While European Commission funding of ENDURE may have ended in 2010, nearly all partners decided to continue in this important European network of crop protection research, university and extension groups. And continuation is extremely important as the ambition of the Directive 2009/128/EC demands challenging research to revive and rejuvenate the Integrated Pest Management (IPM) concept from decades ago, writes Piet Boonekamp, one of ENDURE’s task leaders.
ENDURE helped to solidify the principles of the new IPM concept, which each Member State has to implement over the next decade via a National Action Plan (NAP). Essentially, the ENDURE slogan ‘diversifying crop protection’ captures the focus of the new IPM concept, and collaborative European research is needed to accomplish the sustainability aims of the Directive.
Directive 2009/128/EC has again put crop protection high on the political and agro-industry agenda of each Member State, as NAPs have to be submitted before the end of 2012. In my country, The Netherlands, many activities are being organised this year by ‘the golden triangle’ of stakeholders (government, agro-industry, research) to formulate the ‘co-innovation research agenda on IPM’ for the decade to come. And it is recognised that the Dutch cannot do this alone, but research collaboration is necessary at the EU level. Being an ambassador of ENDURE, I am pleased that the ‘golden triangle’ is now pointing to the successful ENDURE network as a framework to which it can contribute.
Does this mean that ENDURE in its present form is successful in all aspects?
Yes, ENDURE was successful in adding depth to the eight principles of IPM which are an integral part of the Directive 2009/128/EC. ENDURE was successful in placing ‘prevention’ and the search for robust cropping systems high up on the agenda. This includes use of certified seed and additional controls as important IPM components to prevent disease pressure further on in the growing cycle. In addition, ENDURE was successful in advocating that chemical control will continue to play a role in IPM, but only in combinations incorporating physical and biological controls.
Yes, ENDURE helped to direct the focus of EU research (as executed in the PURE project), the future research strategies in different EU agricultural scenarios (as formulated in the ENDURE Foresight Study, pictured left), and the possible effects of climate change on European pests and diseases (an international workshop in Brussels was organised in collaboration with IPTS). ENDURE has been invited into the SCAR Collaborative Working Group on IPM to help national policy to describe and implement NAPs.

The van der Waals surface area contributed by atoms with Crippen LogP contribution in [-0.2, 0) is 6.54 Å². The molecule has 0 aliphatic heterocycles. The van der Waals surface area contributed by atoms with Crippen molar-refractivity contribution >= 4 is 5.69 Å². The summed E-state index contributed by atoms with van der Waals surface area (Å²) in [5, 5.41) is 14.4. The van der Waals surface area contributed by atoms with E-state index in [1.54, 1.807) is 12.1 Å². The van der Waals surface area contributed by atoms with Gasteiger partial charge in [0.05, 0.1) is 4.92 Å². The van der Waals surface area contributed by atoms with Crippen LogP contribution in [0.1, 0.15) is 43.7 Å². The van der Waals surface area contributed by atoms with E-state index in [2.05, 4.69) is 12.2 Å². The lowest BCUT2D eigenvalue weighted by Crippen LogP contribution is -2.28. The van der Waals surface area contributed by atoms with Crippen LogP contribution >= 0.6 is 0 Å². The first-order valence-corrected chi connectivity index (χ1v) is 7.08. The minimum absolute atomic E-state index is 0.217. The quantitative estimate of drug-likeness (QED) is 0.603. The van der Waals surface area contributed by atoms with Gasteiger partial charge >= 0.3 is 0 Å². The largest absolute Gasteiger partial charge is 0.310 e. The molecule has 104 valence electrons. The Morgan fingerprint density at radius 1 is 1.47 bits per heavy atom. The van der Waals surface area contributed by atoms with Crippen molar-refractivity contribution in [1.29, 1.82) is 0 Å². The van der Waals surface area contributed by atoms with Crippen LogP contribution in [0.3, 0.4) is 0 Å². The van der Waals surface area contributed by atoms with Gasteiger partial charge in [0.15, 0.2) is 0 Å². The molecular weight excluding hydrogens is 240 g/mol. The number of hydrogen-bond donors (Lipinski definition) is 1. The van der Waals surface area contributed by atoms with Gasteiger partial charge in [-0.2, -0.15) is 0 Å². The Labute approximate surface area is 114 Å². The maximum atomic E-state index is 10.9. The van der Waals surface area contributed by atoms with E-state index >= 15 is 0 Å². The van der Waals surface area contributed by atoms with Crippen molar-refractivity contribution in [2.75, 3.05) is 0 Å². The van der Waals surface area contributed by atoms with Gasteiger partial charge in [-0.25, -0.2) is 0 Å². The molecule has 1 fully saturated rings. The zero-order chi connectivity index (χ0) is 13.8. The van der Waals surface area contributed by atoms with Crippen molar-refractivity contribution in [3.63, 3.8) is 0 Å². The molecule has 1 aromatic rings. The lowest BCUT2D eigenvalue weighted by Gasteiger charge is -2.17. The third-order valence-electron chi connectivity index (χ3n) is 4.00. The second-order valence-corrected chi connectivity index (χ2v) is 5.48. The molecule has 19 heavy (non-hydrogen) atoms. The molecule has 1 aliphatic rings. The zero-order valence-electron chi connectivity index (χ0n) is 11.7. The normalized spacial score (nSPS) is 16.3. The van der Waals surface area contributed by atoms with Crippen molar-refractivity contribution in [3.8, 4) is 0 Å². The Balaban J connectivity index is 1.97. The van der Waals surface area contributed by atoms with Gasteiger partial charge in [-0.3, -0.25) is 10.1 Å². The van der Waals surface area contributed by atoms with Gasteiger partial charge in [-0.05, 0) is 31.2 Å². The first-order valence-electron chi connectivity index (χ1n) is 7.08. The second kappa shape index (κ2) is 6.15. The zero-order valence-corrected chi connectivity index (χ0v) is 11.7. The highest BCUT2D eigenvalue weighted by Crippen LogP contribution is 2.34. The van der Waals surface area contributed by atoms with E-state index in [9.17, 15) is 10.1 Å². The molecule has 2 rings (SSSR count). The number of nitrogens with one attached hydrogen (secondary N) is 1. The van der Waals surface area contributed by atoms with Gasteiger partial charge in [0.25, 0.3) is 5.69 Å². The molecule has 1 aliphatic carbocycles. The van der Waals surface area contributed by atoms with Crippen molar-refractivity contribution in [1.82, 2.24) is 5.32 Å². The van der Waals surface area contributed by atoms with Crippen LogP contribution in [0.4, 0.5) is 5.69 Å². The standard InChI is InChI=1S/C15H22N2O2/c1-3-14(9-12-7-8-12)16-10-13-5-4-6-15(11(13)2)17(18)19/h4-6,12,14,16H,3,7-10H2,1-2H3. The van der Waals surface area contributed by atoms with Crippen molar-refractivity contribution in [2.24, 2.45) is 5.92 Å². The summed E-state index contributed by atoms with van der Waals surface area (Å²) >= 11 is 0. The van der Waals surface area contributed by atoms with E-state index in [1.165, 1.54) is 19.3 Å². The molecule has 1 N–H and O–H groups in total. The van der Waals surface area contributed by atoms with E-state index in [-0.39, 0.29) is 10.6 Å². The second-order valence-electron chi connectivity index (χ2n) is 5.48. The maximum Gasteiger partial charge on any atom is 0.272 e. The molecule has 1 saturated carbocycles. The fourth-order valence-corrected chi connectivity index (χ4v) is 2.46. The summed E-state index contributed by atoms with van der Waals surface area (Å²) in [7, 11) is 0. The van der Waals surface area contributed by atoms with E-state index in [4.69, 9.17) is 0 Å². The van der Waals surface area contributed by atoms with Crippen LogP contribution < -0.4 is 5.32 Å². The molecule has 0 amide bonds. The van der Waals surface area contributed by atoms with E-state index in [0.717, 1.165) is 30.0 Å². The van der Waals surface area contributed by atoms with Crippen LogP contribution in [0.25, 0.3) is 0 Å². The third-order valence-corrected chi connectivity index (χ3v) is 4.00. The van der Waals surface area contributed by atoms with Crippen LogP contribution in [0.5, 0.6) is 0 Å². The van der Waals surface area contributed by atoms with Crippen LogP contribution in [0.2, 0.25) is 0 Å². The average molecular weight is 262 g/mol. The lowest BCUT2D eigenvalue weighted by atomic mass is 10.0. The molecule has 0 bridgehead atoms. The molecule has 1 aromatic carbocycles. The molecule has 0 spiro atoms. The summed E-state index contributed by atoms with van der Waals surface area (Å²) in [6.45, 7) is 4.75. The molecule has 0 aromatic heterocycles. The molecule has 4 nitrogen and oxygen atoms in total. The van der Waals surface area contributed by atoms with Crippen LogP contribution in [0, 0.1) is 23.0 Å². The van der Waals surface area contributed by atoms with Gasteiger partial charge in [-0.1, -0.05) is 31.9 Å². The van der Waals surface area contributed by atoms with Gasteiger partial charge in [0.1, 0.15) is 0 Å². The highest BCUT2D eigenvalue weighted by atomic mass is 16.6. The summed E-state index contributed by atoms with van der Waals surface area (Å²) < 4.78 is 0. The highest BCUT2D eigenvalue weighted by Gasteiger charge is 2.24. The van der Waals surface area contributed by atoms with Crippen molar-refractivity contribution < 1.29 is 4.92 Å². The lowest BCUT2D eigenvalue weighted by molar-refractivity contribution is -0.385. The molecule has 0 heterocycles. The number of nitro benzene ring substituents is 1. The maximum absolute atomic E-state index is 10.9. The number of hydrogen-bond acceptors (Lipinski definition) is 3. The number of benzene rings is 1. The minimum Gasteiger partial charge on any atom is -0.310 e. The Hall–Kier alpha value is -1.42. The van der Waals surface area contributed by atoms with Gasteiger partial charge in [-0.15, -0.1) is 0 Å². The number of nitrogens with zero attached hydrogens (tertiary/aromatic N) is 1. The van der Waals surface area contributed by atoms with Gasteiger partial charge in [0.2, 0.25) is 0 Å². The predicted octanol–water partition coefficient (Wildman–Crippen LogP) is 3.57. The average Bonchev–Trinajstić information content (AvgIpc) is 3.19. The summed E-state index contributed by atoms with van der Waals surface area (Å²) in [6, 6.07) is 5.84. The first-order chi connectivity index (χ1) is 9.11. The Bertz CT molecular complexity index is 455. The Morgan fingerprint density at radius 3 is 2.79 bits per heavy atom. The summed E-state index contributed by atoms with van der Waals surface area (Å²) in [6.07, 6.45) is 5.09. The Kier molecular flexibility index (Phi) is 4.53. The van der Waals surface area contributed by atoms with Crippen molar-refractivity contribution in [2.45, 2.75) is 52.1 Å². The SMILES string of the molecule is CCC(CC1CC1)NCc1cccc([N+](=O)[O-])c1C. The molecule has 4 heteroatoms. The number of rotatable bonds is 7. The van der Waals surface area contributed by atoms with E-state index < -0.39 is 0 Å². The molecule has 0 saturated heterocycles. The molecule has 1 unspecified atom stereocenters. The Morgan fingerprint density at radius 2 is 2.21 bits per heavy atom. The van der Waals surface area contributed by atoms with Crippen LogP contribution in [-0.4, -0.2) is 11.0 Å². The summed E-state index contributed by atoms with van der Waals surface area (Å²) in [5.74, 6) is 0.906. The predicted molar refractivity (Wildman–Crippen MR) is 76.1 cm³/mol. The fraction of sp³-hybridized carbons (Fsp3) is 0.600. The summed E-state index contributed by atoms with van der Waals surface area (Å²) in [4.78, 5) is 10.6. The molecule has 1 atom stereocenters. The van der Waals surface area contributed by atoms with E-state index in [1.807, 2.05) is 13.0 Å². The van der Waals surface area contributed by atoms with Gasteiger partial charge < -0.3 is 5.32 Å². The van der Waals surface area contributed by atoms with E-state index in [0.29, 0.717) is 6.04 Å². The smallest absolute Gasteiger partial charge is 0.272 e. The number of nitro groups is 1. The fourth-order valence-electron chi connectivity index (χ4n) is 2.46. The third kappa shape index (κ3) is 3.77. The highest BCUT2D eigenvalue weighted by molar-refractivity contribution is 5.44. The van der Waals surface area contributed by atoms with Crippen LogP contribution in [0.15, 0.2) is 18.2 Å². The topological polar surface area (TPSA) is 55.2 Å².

Yes, ENDURE is a network of high quality crop protection research, education and farm advisory groups in Europe, which has enabled ‘enduring’ personal bonds, trusts and friendships to develop, establishing a highly dedicated and flexible taskforce to support the challenge of Directive 2009/128/EC.
However, some goals have not yet been reached. The most important task ENDURE set itself was to find ways of transferring knowledge into practice. I was initially in charge of two activities, setting up an ENDURE Information Centre (EIC) and an ENDURE Network of Advisers (ENA). These activities were recognised by ENDURE as vitally important as knowledge transfer to farmers through advisers is crucial in implementing new IPM tools. The working group was initially very enthusiastic to fill the EIC with science-based (applied and suitable for advisers) but not too scientific information (not practical enough). The ENA established was able to give good feedback which really helped to fine-tune the information in the EIC and give it good momentum.
Now it is very important to maintain this momentum among researchers. The challenges of Directive 2009/128/EC can only be met if IPM tools developed through research can be translated into practical tools for farmers, and the EIC is the unique European organisation to provide this service.
Therefore I call upon our ENDURE community and beyond to upload their knowledge to the EIC as it is an important way to provide ‘science with impact’ and a unique way in which advisers can glean information from other countries. From our six years of experience with ENDURE we have learned that researchers are eager to contribute. The reality, however, is that this requires financing. I therefore also call upon national and EU bodies to support researchers to provide this knowledge for the EIC.